Coach Bob Goodwin 1925 – 2014

CHS Coach Bob Goodwin c 1964An obit for Coach R.B. “Bob” Goodwin showed up on the McComb’s Funeral Home website today.

R. B. “Bob” Goodwin II, 89, of Cape Girardeau, passed away Tuesday, June 24, 2014, at the Lutheran Home in Cape Girardeau.

He was born May 9, 1925, in Jackson, to R. B. and Marguerite Bowman Goodwin. He and Carol A. Dunn were married August 8, 1950, in Doniphan, Mo.

He was a 1944 graduate of Jackson High School, and a U.S. Army veteran of WWII, serving honorably in the 11th Airborne Paratroop Division, in the South Pacific Theater.

Played basketball for SEMO 1948-50

Cape Central High School Coach Robert GoodwinHe then attended Oklahoma A & M College in Stillwater, Okla., where he played basketball under Coach Henry Iba. He later transferred to Southeast Missouri State University where he played basketball from 1948 – 1950, and was co-captain of the team his senior year.

Upon graduation, he taught and coached a total of 33 years in southeast area high schools, including Lilbourn, Mo.,Chaffee, Mo., Cape Girardeau, and Jackson, retiring in 1983 as coordinator of physical education and athletics at Jackson High School.

Coach had winning teams

Central High School pep rally c 1965While coaching in Chaffee, Bob had an undefeated football team, a basketball team that won numerous championships, and a baseball team that went to the state tournament. While coaching at Cape Central High School, he had an undefeated football season plus conference championships, and a basketball team that went to the state tournament.

In addition to teaching and coaching, Bob spent 20 years playing baseball and softball for area teams, including the Cape Capahas, earning the 1954 batting title. He also played with Holdrege in the Nebraska Independent League, and was an organizer and member of the Howard Swan Jets, a men’s fast pitch softball team that won four state softball titles.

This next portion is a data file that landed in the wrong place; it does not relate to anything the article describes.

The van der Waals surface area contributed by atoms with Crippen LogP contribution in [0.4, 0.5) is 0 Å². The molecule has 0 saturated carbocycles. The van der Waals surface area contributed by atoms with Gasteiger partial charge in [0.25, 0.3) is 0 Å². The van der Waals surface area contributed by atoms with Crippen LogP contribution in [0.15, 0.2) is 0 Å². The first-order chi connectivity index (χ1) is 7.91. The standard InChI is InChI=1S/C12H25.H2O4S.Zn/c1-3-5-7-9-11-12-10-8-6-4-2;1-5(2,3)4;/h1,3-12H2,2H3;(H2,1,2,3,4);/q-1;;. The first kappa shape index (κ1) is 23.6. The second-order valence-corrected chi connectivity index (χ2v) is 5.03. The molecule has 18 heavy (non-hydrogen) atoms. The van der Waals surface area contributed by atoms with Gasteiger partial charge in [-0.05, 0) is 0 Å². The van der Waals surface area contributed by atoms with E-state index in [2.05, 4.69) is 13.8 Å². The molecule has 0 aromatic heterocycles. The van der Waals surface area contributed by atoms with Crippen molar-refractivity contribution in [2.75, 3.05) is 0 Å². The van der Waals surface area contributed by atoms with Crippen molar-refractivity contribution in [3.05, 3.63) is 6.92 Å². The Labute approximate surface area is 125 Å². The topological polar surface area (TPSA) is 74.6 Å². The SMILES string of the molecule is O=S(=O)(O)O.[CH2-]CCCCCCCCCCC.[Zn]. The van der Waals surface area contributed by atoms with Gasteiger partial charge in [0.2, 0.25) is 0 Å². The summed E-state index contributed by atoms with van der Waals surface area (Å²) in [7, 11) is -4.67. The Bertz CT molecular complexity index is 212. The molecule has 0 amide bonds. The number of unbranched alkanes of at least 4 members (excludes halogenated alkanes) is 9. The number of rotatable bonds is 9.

Active in softball

Faculty softball game Central High School 1963His other interests and affiliations include: recipient of the SEMO District Teachers Association Meritorious Service Award; longtime membership in the Missouri State Teachers Association; secretary of the SEMO Football Association; charter member of the SEMO Amateur Baseball Hall of Fame, also serving as a board member; and lifetime member of VFW Post 3838 in Cape Girardeau.

Loving survivors include his wife of nearly 63 years, Carol of Cape Girardeau; a daughter, Teresa (David) Bigham of Olive Branch, Ill, and children, Katie (John) Ford and Kelsey Prater of McClure, Ill.; a son, Robert B. (Amy) Goodwin III of Fruitland, Mo., and children, Danielle and Samantha Goodwin of Batesville, Ark., and Addie and Tyler Gage of Fruitland; four great-grandchildren, Kayman, Eva, Eliza, and Mavis Ford of McClure; two brothers, James L. Goodwin of Alton, Ill.; and Dr. Lane A. Goodwin of Lacrosse, Wis.; and several nieces and nephews. He was preceded in death by his parents.

Friends may call from 4 to 8 PM, Friday, June 27, 2014, at the McCombs Funeral Home in Cape Girardeau. The funeral service will be at 10:30 AM, Saturday, June 28, 2014, at the funeral home, with the Rev. Lee Goodwin officiating. Interment will follow in Memorial Park Cemetery in Cape Girardeau, with a graveside service by VFW Post 3838 and full military honors by Team Delta and the Marine Corp League.